Court Finds That FMLA Does Not Require Full Payment for a “Light Duty” Assignment

by Steve Bogue

Bogue, A. Stevenson
(402) 341-3070

The issue of employee compensation when moved to another job while on Family and Medical Leave (FMLA) has always been confusing. It is clear, under the FMLA, that an employer cannot force an employee to return from leave to work on a “light duty” job if the employee will not be performing their own job. A recent Seventh Circuit Court of Appeals decision provides some guidance as to the employer’s options when an employee does decide to accept a light duty position.

In Hendricks v. Compass Group USA, Inc., the plaintiff was injured and could not perform her usual driving duties. Instead, she accepted reinstatement to a light duty position offered by the company under its workers’ compensation program. She was assigned to office work which paid $9.00 as opposed to the $12.23 per hour she had earned as a driver.

The plaintiff then filed a lawsuit seeking to recover the difference between her regular hourly pay and her light duty pay. Both the lower court and the appeals court, however, found that the FMLA did not provide for light duty work. In fact, when an employer offers light duty work under its workers’ compensation program, the employee may reject the offer and continue on unpaid FMLA. However, under some workers’ compensation laws, an employee who declines an offer of light duty work may no longer be able to collect workers’ compensation benefits.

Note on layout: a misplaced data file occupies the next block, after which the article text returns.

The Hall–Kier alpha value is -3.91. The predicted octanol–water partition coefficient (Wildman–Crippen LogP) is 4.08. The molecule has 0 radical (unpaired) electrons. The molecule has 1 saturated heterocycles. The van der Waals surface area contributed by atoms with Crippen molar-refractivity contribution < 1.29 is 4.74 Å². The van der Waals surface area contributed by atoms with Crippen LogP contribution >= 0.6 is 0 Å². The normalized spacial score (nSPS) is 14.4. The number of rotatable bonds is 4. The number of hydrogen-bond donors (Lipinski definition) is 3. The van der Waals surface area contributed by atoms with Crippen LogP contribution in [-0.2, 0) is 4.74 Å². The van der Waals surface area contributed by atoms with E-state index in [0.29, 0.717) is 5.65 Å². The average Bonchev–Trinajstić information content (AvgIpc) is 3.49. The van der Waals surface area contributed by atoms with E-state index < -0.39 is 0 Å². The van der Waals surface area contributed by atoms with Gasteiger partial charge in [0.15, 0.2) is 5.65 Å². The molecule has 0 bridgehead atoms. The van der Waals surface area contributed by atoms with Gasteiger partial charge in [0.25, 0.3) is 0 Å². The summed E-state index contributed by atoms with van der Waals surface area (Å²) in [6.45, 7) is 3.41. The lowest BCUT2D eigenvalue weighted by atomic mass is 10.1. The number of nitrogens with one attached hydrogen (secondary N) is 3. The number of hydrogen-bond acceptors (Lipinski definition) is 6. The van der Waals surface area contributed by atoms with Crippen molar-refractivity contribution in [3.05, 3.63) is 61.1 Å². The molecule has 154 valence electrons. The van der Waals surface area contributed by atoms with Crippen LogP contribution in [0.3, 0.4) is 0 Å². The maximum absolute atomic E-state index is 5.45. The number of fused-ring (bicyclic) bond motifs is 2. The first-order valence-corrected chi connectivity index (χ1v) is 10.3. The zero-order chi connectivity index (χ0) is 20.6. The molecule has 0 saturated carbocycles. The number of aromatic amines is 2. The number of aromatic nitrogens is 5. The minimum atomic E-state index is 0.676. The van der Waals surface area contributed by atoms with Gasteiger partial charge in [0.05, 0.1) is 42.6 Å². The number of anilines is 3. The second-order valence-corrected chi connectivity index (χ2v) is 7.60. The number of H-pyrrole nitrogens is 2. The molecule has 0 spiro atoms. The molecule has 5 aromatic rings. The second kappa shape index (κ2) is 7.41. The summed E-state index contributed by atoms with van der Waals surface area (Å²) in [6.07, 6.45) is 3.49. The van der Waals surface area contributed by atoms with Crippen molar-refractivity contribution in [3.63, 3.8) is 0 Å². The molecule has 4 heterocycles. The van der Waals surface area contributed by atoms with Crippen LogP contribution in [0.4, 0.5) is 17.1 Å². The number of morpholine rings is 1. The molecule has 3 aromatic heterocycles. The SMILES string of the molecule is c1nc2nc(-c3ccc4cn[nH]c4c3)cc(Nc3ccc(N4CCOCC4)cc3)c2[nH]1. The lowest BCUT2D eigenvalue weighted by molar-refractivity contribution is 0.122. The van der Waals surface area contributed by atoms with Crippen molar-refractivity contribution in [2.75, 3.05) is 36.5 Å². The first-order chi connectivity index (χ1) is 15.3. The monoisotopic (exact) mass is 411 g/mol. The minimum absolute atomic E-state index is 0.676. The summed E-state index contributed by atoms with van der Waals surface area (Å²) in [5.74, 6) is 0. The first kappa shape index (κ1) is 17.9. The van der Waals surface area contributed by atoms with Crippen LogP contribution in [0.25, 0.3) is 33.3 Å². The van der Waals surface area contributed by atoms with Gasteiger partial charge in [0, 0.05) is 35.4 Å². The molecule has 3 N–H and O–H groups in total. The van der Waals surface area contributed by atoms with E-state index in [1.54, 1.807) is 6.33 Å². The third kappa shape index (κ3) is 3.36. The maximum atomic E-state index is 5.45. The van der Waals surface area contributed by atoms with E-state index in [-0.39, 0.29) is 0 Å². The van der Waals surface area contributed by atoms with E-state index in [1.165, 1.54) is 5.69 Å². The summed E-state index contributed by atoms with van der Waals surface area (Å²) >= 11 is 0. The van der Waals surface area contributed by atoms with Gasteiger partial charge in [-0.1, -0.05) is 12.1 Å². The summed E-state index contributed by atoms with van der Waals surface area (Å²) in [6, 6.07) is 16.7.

The court acknowledged that employees may receive workers’ compensation payments while on FMLA, and an employer may not require employees to use paid leave time while they are receiving workers’ compensation. Nevertheless, the FMLA does not require an employer to pay a certain pay rate when the employee is physically unable to perform their original job duty and has returned to “light duty.”

Employers should familiarize themselves with the provisions of workers’ compensation in their state and, further, be aware of whether the offer of a light duty job may terminate workers’ compensation benefits under such laws. However, employers must not confuse situations in which (1) employees choose to return to work on light duty after being out for an injury, and (2) employees who are moved to another position by the employer because of the importance of their job position and the negative impact of intermittent FMLA leave. In the latter situation, the employee is still entitled to receive full payment and benefits at the rate established for their original position.

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